“The Girl on the Train” is a Bollywood adaptation of Paula Hawkins’s 2015 novel of the same name, which was made into a 2016 English language film starring Emily Blunt (“A Quiet Place”). The novel was a superbly paced page-turner with surprising twists. The English-language adaptation was relatively unremarkable, with a drab cinematic palette, a paint by numbers screenplay and some great acting from Blunt.
The 2021 Bollywood version is anything but drab. The movie features musical numbers and bright colors. Parineeti Chopra (“Ladies vs Ricky Bahl”) plays Mira Kapoor, an alcoholic divorcée who rides the same London train route every day and becomes obsessed with Nusrat (Aditi Rao Hydari, “Boss”), a woman whose house sits next to the tracks. When Nusrat goes missing, Mira is drawn into a web of murderous uncertainty and deceit.
Mira is outrageously drunk for almost the entire film and stumbles through London waving around (and chugging from) a handle of vodka. During one bender, she goes into the club bathroom and, mad at Nusrat, writes “BITCH” on the mirror in lipstick and screams about murdering her. This goes on for a few minutes.
Mira’s alcoholism is so over-emphasized that she even explains to a prospective employer exactly why she lost her previous job and hasn’t been able to find work for a year — after which she is promptly denied the position. At least Mira lives her truth. For the latter half of the movie, Mira limps around London, unbothered with a Halloween-style bleeding gash in her forehead, which would get any real person stopped before they even got a block from home.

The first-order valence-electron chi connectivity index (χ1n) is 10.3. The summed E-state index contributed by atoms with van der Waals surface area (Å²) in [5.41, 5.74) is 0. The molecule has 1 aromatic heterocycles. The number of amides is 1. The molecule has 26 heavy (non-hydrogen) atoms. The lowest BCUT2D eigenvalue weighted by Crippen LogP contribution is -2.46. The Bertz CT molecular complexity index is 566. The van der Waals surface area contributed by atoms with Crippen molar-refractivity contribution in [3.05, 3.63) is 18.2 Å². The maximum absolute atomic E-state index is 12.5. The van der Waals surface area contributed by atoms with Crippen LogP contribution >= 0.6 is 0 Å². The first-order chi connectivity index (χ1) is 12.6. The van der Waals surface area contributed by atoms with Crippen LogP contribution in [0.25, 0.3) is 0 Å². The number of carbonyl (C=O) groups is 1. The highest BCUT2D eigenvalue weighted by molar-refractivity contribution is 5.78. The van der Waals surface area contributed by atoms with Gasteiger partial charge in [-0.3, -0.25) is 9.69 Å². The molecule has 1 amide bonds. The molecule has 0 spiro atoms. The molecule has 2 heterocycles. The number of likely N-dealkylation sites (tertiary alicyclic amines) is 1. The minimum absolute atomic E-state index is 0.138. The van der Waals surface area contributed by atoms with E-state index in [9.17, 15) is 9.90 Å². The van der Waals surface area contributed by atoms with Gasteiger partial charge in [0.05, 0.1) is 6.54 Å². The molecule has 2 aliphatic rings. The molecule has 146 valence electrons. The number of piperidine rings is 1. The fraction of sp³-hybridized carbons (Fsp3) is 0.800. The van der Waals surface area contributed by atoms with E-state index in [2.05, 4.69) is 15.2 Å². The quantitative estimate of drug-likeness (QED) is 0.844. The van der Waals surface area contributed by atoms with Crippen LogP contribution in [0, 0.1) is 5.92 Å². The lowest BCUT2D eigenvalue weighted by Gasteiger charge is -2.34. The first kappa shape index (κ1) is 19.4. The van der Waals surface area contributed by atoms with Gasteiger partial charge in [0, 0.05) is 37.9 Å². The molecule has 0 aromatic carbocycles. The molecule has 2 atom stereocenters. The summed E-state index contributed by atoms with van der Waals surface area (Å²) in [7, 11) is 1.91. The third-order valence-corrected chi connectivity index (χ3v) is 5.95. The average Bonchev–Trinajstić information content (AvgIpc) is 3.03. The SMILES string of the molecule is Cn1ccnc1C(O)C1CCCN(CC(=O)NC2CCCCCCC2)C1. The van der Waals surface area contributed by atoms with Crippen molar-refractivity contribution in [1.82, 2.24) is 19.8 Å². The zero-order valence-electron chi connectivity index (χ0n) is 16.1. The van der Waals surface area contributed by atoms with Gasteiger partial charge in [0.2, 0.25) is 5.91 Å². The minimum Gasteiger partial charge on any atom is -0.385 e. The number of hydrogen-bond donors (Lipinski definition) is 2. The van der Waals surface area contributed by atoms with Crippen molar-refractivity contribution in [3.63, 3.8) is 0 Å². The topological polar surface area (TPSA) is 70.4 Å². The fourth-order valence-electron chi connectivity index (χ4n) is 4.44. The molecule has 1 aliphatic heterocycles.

Yet, even with her (extremely) visible drinking problem, Mira’s friend still takes her out to party. Luckily, the song played on the dance floor matches her mood: “I feel cheated, I feel mad, I feel burned, I feel like a sad fool.” Same, Mira.
The movie takes every aspect of the book to its utter extreme. The emotional bombast and complete lack of subtlety start out funny but become exhausting and ultimately painful. “The Girl on the Train” flies off the rails, does a barrel roll and explodes in a shower of meaningless, manufactured hyperbole. Luckily, since the film is on Netflix, one doesn’t have to leave the theater — escape is just a click away.
There’s another banger towards the movie’s end: “I feel defeated.” Again, same. While occasionally (and unintentionally) hilarious, “The Girl on the Train” is nearly unwatchable. It also feels a tad disrespectful, too, considering how serious topics like mental illness, alcoholism and assault are “dealt” with.
What makes this adaptation different from Hawkins’s novel, other than bad dialogue, some stupid added twists and a few musical numbers? It still has the same core story. While the 2021 film is silly, is there anything that makes it any less introspective than the novel or Hollywood production?
By inflating its emotions 200%, the Bollywood film reveals the moral ambiguity, perhaps even emptiness, at the heart of the preceding versions. While the other iterations are dressed up with a stream of consciousness and, in the film’s case, Hollywood sheen, they still take a relatively laissez-faire, surface-level approach to issues that require more than that.
Essentially, “The Girl on the Train” is a Hitchcock-esque mystery dependent on female pain, without much to say. I’m not saying that thrillers are necessarily problematic, but there is something odd about using misogynistic violence to serve purely entertainment purposes, with musical numbers or without.
Daily Arts Writer Andrew Warrick can be reached at email@example.com.